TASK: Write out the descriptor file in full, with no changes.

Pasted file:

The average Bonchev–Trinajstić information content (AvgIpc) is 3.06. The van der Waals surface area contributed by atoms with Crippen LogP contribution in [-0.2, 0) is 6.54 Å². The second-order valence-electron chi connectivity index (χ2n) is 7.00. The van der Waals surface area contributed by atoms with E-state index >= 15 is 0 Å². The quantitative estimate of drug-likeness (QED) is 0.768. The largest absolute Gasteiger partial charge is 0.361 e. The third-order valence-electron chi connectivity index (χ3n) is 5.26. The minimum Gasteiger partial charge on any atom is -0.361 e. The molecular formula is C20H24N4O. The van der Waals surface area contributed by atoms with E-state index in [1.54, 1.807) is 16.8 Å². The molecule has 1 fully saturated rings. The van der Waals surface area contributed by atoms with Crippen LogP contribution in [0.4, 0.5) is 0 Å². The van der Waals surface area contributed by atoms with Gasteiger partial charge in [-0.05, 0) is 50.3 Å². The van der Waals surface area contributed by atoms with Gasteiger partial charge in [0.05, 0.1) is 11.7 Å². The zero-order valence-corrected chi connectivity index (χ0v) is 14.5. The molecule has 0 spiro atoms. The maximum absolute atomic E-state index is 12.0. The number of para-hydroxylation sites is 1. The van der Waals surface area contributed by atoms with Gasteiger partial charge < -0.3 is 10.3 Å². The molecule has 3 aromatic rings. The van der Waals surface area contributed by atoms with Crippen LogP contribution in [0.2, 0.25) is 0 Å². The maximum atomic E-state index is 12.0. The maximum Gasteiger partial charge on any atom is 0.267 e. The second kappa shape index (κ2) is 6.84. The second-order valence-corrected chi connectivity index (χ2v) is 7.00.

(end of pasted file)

The average Bonchev–Trinajstić information content (AvgIpc) is 3.06. The van der Waals surface area contributed by atoms with Crippen LogP contribution in [-0.2, 0) is 6.54 Å². The second-order valence-electron chi connectivity index (χ2n) is 7.00. The van der Waals surface area contributed by atoms with E-state index >= 15 is 0 Å². The quantitative estimate of drug-likeness (QED) is 0.768. The largest absolute Gasteiger partial charge is 0.361 e. The third-order valence-electron chi connectivity index (χ3n) is 5.26. The minimum Gasteiger partial charge on any atom is -0.361 e. The molecular formula is C20H24N4O. The van der Waals surface area contributed by atoms with E-state index in [1.54, 1.807) is 16.8 Å². The molecule has 1 fully saturated rings. The van der Waals surface area contributed by atoms with Crippen LogP contribution in [0.4, 0.5) is 0 Å². The van der Waals surface area contributed by atoms with Gasteiger partial charge in [-0.05, 0) is 50.3 Å². The van der Waals surface area contributed by atoms with Gasteiger partial charge in [0.05, 0.1) is 11.7 Å². The zero-order valence-corrected chi connectivity index (χ0v) is 14.5. The molecule has 0 spiro atoms. The maximum absolute atomic E-state index is 12.0. The number of para-hydroxylation sites is 1. The van der Waals surface area contributed by atoms with Gasteiger partial charge < -0.3 is 10.3 Å². The molecule has 3 aromatic rings. The van der Waals surface area contributed by atoms with Crippen LogP contribution in [0.2, 0.25) is 0 Å². The maximum atomic E-state index is 12.0. The maximum Gasteiger partial charge on any atom is 0.267 e. The second kappa shape index (κ2) is 6.84. The second-order valence-corrected chi connectivity index (χ2v) is 7.00.